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Internal Crisis...

post #1 of 5
Thread Starter 
The dogs I grew up with came from animal shelters; all three were *the* three best dogs in the whole, wide world.

When my hubby and I decided to get a cat, we wanted a baby and a laidback breed (on account of our two existing bird family members). We chose a Ragdoll, as we'd read/ heard so many great things about the breed.

I intend to get a female cat. My problem is that, on one hand, I want another Ragdoll. On the other hand, I'm feeling twinges of guilt about buying twice from a breeder, when there are so many kittens to choose from a shelter.

A friend got two kittens from a shelter and discovered that they had fleas and ringworm. (The shelter wouldn't cover the cost of medical issues they should have handled in the first place.) If I bring home a kitten from my cat's breeder, I'll have a wonderful, healthy cat; I'm scared that a shelter kitty might introduce a host of medical issues to my baby. What are the chances of something like that happening?


post #2 of 5
Everything depends on the individual shelter, and the amount of care they can give. I'm sure the cat would be wormed and rid of fleas, at least, but worming takes more than one treatment, so you would need to know when it was done. The kitten will probably have received its first shots also. You should isolate the kitten until it is rid of worms. Whatever cat you get, the reason should be that you want that particular kitten, shelter or purebreed.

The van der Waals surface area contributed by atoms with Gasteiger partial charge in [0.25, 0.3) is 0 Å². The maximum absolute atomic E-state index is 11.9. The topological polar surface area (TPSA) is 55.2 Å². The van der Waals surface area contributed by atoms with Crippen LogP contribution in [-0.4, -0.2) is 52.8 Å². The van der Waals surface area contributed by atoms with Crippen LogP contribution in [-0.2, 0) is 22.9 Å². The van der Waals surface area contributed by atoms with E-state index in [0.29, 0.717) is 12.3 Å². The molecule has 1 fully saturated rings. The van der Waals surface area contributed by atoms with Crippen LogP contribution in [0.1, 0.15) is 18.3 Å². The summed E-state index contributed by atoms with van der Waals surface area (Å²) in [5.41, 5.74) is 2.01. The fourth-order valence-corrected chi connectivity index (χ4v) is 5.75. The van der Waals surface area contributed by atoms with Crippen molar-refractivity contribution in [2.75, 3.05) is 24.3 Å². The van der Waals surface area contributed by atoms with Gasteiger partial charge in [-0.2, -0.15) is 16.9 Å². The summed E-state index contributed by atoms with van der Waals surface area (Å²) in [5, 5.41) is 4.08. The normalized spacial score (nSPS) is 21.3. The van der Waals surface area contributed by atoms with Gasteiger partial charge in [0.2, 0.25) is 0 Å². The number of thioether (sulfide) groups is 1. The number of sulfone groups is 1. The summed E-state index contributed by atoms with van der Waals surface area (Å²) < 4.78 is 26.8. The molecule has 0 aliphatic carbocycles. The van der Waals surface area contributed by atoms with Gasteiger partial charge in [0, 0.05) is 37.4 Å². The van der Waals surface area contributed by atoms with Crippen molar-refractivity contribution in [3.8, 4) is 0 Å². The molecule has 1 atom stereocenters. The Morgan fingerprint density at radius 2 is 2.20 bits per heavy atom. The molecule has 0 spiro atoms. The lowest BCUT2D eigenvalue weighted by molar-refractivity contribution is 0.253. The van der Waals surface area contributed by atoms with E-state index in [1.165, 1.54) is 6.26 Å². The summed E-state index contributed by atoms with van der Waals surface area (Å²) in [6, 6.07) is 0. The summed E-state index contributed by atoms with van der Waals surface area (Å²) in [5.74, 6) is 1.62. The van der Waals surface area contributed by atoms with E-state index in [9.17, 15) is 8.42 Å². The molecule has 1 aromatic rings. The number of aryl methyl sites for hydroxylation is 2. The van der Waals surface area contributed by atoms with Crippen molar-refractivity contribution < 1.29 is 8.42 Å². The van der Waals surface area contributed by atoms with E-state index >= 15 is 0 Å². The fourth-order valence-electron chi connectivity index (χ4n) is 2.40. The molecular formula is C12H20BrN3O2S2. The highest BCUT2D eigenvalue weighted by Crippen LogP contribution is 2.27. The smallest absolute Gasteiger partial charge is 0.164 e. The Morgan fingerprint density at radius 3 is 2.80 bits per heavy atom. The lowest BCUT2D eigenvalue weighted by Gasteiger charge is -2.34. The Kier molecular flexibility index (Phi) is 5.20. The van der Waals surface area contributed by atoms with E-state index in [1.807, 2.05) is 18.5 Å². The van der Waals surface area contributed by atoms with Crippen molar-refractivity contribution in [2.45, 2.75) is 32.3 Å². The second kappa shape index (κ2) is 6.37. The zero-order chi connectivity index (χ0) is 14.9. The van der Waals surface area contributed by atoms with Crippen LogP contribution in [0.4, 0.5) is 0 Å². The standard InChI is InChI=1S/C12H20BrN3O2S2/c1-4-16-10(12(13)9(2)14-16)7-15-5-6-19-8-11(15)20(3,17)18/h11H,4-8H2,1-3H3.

post #3 of 5
Any cat you bring into your home will be guaranteed love and good care, that is the most important issue. Whether it is a purebreed, a shelter cat or stray as long as you have it health certified and isolate it from other animals until it is, there should be no problem. Any cat is susceptible to anything if not cared for properly and every cat deserves a loving home. The problem is there are more cats than there are homes for. You might also consider a Ragdoll Rescue group. There are breed specific rescue groups out there- that way you get the cat your want and you rescue at the same time. Though, I can't imagine anyone turning a Ragdoll into a shelter- they seem like magnificent and mellow cats.
post #4 of 5
What a great idea to go to a ragdoll rescue group. That would be the perfect solution.
post #5 of 5
Thread Starter 
I've no problem with going to a Ragdoll rescue group, except for the fact that I'd probably need to bring home an older cat. I personally have no problem with that, but I feel that I owe it to my birds to have all feline family members *fairly* trained from an early age that, in our house, birds are not food. (Yes, I *always* keep a close eye on my Raggie when he's around my birds. But he now runs away if a feathered friend flutters to the floor; he knows that he'd be in deep doo-doo if he made a rash decision.)

So age (with respect to my birds' well-being) is the only drawback I can see regarding a Ragdoll rescue group. I'll keep my eyes out for one, though.

Thanks again,

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